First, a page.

Quote:
Originally Posted by Joelc View Post

Tom:

Great thread...the one issue that I have with your analysis is that you have used the i1Pro as the reference which creates a problems...that being that dE is measured against the i1Pro and does not really indicate which is truly more accurate..

As a result of your testing what equipment would you suggest one who has both a colorimeter and a sprectroradiometer for each of grayscale and gamut.

TIA.
post #7 of 315
Quote:
Originally Posted by TomHuffman View Post

Right now the i1Pro is the closest to a reference that I have. The Display 2 works very well measuring gamut, but I'd stick with the i1Pro for grayscale.

Thanks for the feedback...
post #8 of 315
Quote:
Originally Posted by sperron View Post

I wasn't very happy with the gray scale the Display 2 did on my SXRD, and I can see why now. I'll have to look into getting a eye-one pro.

Tom doesn't mention how exactly he made the measurements or the model, but one thing about both SXRDs I've owned is that grayscale measurements will vary if you move the meter much at all. So for a comparison on SXRD you would have to be very careful in using the same meter position to compare grayscale so that you could give some idea of how close the meters were positioned. Certainly I think marking the screen would be absolutely necessary in making a grayscale comparison on SXRD. The primaries don't seem to vary much regardless of meter position, so it doesn't matter there.

I'm sure my Display LT has some inaccuracy, but without some idea of how much the meters might have been set in different locations, then I can't really test how much variation an individual meter can show by that movement. On all the talk about how a colorimeter is inaccurate for SXRD, no one has listed how much their measuring location might have varied or brings up the non-uniformity issue. The first addresses just how much variation each meter might show by the difference in positioning and the second brings into questioning how much a more accurate device really matters when the screen isn't uniform in the first place.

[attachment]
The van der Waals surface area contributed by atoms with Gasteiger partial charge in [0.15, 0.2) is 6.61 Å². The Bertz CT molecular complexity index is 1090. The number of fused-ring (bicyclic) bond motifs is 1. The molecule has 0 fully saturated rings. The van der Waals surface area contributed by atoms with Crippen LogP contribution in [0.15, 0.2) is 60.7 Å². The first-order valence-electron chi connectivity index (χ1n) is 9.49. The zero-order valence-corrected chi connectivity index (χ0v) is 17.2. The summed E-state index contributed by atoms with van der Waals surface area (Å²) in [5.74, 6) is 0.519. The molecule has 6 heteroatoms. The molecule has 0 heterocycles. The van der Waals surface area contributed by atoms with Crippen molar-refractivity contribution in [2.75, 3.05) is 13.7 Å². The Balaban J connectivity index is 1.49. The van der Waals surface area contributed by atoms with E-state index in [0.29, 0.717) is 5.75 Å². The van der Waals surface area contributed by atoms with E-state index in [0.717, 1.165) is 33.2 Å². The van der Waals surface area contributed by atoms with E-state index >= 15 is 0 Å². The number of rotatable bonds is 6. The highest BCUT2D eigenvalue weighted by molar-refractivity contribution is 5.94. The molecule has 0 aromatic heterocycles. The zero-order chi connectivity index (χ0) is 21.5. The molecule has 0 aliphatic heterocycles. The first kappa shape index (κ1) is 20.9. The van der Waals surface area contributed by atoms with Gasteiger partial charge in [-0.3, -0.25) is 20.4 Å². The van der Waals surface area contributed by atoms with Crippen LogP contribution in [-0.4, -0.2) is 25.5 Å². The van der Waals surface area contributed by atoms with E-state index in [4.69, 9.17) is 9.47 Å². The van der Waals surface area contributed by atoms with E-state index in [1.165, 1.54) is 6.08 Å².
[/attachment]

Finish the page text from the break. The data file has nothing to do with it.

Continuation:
post #9 of 315
Quote:
Originally Posted by TomHuffman View Post

I ran the i1Pro with ColorFacts, Progressive Labs, and HCFR. The results did not vary more than 0.001.

Hi Tom,

Slightly off topic but..

I see you've mentioned that you use colourfacts, is it the version that contains the C3 interface/protocol for Pioneer Plasmas to enable day/night C3 modes?

Reason i ask is that Georges in the HCFR forum is after information on what the protocol is, so that he can possibly add it to the excellent HCFR.

Can you help?


TIA.
post #10 of 315
I can clearly see that my gray scale with the display 2 is definitely not on track even though the meter is reporting .313 .329 . Of course it could be that my D2 has drifted and just needs to be replaced. I'd rather replace it with an i1 pro, assuming I can get one for a reasonable price.

I can see where you'd want to ask Tom about his methodology though. I know that moving my D2 as little as a quarter inch can cause the meter to get different readings on my SXRD. I've rigged mine up to a tripod, but even so I can't directly compare one calibration to another since I can't guarantee the meter is positioned exactly the same.
post #11 of 315
Tom,

Is the Display 2 you used the Eye-One model?

Also, my understanding is that these devices are designed for monitors. Will they work for LCD TVs that have much larger pixels than a monitor? Doesn't the colorimeter fit over colored squares that are displayed on the screen? It seems that on a large tv some of the squares would be displayed beyond the perimeter of the sensor.
post #12 of 315
Tom,

Your luminance (Y) values for the DLP runs seem quite low. What units are they?

Alvin
post #13 of 315
For anyone interested in getting a good deal on an Eye-One pro, I found an authorized reseller site that has it in the "Photo LT" kit for $732 shipped (USA and Puerto Rico only). You then can print out a rebate form and get either $200 back from x-rite or a free beamer upgrade kit. This offer only applies to "Photo LT" kits purchased by 12-31-07. So basically a brand new Eye-One pro for $532.

https://www.digitalgraphicsresources...OD&ProdID=2091